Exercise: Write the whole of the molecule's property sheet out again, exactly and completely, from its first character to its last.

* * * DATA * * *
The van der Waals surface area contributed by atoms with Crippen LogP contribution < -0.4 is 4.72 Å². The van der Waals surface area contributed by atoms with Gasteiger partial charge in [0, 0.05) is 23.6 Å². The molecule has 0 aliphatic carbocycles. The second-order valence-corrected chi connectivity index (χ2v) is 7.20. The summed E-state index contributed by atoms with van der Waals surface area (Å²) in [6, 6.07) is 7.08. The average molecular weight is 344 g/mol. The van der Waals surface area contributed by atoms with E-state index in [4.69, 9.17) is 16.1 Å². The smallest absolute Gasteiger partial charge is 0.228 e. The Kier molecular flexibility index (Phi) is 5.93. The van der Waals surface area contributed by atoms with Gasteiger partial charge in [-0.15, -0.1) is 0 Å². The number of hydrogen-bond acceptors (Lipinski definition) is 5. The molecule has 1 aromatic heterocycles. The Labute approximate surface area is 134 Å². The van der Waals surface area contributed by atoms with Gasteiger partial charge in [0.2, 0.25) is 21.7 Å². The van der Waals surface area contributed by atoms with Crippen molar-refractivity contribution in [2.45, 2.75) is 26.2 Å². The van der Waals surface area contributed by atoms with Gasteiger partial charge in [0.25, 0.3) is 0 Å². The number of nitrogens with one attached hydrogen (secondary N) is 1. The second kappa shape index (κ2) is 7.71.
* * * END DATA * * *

The van der Waals surface area contributed by atoms with Crippen LogP contribution < -0.4 is 4.72 Å². The van der Waals surface area contributed by atoms with Gasteiger partial charge in [0, 0.05) is 23.6 Å². The molecule has 0 aliphatic carbocycles. The second-order valence-corrected chi connectivity index (χ2v) is 7.20. The summed E-state index contributed by atoms with van der Waals surface area (Å²) in [6, 6.07) is 7.08. The average molecular weight is 344 g/mol. The van der Waals surface area contributed by atoms with E-state index in [4.69, 9.17) is 16.1 Å². The smallest absolute Gasteiger partial charge is 0.228 e. The Kier molecular flexibility index (Phi) is 5.93. The van der Waals surface area contributed by atoms with Gasteiger partial charge in [-0.15, -0.1) is 0 Å². The number of hydrogen-bond acceptors (Lipinski definition) is 5. The molecule has 1 aromatic heterocycles. The Labute approximate surface area is 134 Å². The van der Waals surface area contributed by atoms with Gasteiger partial charge in [0.2, 0.25) is 21.7 Å². The van der Waals surface area contributed by atoms with Crippen molar-refractivity contribution in [2.45, 2.75) is 26.2 Å². The van der Waals surface area contributed by atoms with Gasteiger partial charge in [0.25, 0.3) is 0 Å². The number of nitrogens with one attached hydrogen (secondary N) is 1. The second kappa shape index (κ2) is 7.71.